Editor’s note: We are thrilled to announce that MUBI, the curated online cinema that brings its members a hand-picked selection of the best independent, international, and classic films, is sponsoring Movie Mezzanine. You can use the discount on this promo page to check out all of MUBI’s selections.
Were the opening of Dead Man a self-contained short film, those few minutes would still stand as one of the great revisionist Westerns. At its best, Jim Jarmusch’s minimal, no-wave filmmaking is poetic in the style of e e cummings: no punctuation, full of sequence gaps, and making the avant-garde oddly palatable by stripping it to the bone. The opening scene of the director’s 1995 acid Western epitomizes these strengths. Heading west for an accounting job, William Blake (Johnny Depp) first sits among refined and moneyed passengers. The further west he gets however, the rougher his carmates become, eventually reduced to coal-caked inquisitors and brutal hunters who kill buffalo by the score from the cabin just for sport. Increasingly, the train seems bound for hell itself.
The subtlety with which Jarmusch tilts the scene off its axis, turning the natural vistas against themselves and making an unchanging set feel like it undergoes a nightmarish transformation, prefigures the rest of the film, which uses pragmatic but dissonant composition to upend a genre. First, Jarmusch subverts the core Western notion of the frontier as being ambiguously situated between epochs, between the freedom of nature and indigenous tribes and the taming of white modernization. When Blake arrives at a company town literally named Machine, he enters a factory that could have come out of Chaplin’s Modern Times, all gigantic gears and shrieking industrial noise. This isn’t a town uncertainly navigating the development of civilization in the wild; it’s a capitalist outpost that simply exploits a lack of regulation to enact brutal manufacturer oligarchy. No sooner does Blake walk in the office than he is told that his promised job was filled weeks ago, a cruel act made for seemingly no other reason than because the owner, John Dickinson (Robert Mitchum), can.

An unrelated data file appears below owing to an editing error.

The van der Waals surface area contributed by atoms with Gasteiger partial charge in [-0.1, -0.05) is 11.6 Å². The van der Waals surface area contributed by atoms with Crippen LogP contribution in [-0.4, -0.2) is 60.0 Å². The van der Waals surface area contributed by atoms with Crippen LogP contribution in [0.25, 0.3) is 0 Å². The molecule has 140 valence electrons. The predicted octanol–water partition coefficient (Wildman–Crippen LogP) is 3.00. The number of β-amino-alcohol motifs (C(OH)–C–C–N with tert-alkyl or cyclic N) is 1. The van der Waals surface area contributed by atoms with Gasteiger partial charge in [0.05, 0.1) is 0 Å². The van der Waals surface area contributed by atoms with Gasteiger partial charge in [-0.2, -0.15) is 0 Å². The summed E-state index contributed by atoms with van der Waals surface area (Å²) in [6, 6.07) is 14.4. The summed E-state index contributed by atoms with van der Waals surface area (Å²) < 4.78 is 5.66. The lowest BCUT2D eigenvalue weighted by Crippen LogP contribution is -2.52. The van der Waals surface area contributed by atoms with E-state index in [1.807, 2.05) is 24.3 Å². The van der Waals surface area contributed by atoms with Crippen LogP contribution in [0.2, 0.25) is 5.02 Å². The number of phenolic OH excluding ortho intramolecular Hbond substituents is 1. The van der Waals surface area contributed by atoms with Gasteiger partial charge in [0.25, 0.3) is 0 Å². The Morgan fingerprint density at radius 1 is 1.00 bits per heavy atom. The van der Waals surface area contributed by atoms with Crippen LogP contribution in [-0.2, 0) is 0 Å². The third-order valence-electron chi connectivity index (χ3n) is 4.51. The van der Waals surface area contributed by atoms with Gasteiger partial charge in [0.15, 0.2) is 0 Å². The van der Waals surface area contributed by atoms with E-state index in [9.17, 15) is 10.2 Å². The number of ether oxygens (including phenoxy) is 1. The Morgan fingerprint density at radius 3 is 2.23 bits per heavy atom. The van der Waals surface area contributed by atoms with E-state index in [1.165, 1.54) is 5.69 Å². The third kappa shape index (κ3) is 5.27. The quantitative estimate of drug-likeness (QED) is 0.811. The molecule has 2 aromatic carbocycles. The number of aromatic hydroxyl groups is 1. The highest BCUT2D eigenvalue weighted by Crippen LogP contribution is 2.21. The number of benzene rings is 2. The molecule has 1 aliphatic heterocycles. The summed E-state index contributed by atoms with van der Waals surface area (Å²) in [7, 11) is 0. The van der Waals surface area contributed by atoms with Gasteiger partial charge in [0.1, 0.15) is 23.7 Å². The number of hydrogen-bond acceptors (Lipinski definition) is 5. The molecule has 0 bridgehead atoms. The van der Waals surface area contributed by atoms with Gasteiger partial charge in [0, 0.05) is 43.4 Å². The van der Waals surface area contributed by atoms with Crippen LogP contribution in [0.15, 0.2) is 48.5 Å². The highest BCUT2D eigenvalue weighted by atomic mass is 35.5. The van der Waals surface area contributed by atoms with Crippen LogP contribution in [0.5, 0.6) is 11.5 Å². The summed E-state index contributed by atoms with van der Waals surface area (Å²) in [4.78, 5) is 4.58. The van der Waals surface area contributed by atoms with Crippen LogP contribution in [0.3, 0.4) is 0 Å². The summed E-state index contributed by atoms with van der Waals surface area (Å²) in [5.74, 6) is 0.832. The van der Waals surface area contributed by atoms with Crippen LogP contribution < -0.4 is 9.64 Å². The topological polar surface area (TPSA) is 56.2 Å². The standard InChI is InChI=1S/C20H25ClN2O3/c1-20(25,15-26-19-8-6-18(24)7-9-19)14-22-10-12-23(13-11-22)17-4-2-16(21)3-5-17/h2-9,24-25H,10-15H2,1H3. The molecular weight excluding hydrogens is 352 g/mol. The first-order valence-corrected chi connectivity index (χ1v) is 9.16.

But things truly get weird when Blake gets mixed up with a woman and gets terminally wounded by her jilted ex, prompting a feature-length death hallucination drawn out by an accompanying Native American named Nobody (Gary Farmer). In the greatest revision, Nobody aids the doomed Blake not out of any overriding sense of charity or nobility but a morbid curiosity stemming from his reverence for Blake’s poetic namesake. You could say that Nobody leads Blake on a vision quest, but it is not a journey intended for the white man’s epiphany but the Native American’s own mystical edification. In effect, the Native American uses Blake as his exotic plaything, and his open contempt for and power over the “stupid fucking white man” is startling in its inversion of typical western racial dynamics.
Blake’s prolonged death march is rendered especially strange by the hyper-clear image quality of Robby Muller’s cinematography, which painstakingly captures period-accurate details with a clarity that conflicts with the worn and rough edges of the objects and locations in the frame. Faces pop with extreme detail, stressing Depp’s baby-smooth visage and the deeply wrinkled, worn and scarred flesh of those overtaken by the land he roams as a glorified tourist. Occasionally, the too-gorgeous, too-tactile cinematography brings horror uncomfortably close, especially in the scenes of the bounty hunters dispatched after Blake. Gruesome sights like the crushing of a head under a boot heel as brains seek out from under the leather, or of the last strips of flesh dangling from a freshly roasted human arm, look even more disturbing in crystalline sharpness.
Jarmusch’s West is the last refuge of the freaks. Besides the cannibal bounty hunters, Iggy Pop shows up as a cross-dressing evangelical, and Mitchum’s local robber baron is a terrifying caricature who would fit more easily in a Frank Miller comic than a John Ford picture. When Blake inadvertently kills the man’s son and steals his horse, Dickinson dispatches bounty hunters, but seemingly does so more over the theft than the filicide. These aren’t simply tough types leaving beyond the reach of law and order, the ones who head out into the unknown out of ambition or adventure. These are the people who simply cannot exist in normal society and found themselves scattered to the elements. This is even true of Nobody, who knows enough of white culture to be a pariah among his own people but obviously cannot integrate elsewhere due to the racism of the encroaching white settlers.
Scored to the sick thrum of Neil Young’s atonal guitar, Dead Man is a woozy trip through actual and cinematic history. But despite its oddity, the film is never surreal. It is far too logical for that, presenting concise visualizations of a de-romanticized west that attains the fatalistic clarity that one could connect to a man slowly dying of blood loss and lead poisoning. If Jarmusch is the coolest of directors, this is his most deliberately uncool picture, a nasty thing that paints a portrait of Western colonization so scathing that it tacitly hints that the Eastern Seaboard got “discovered” by people every bit as unsuited to starting a new world. Then again, maybe this film links up to Jarmusch’s work after all: as a depiction of corporate tyrants, figurative and literal cannibals, and feckless freaks settling the West, it could be one New Yorker’s roundabout comment on how a town like Los Angeles ever came to be.
If you’re interesting in watching Dead Man on MUBI, use your Movie Mezzanine coupon for an exclusive discount and access to a breathtaking library of cinema!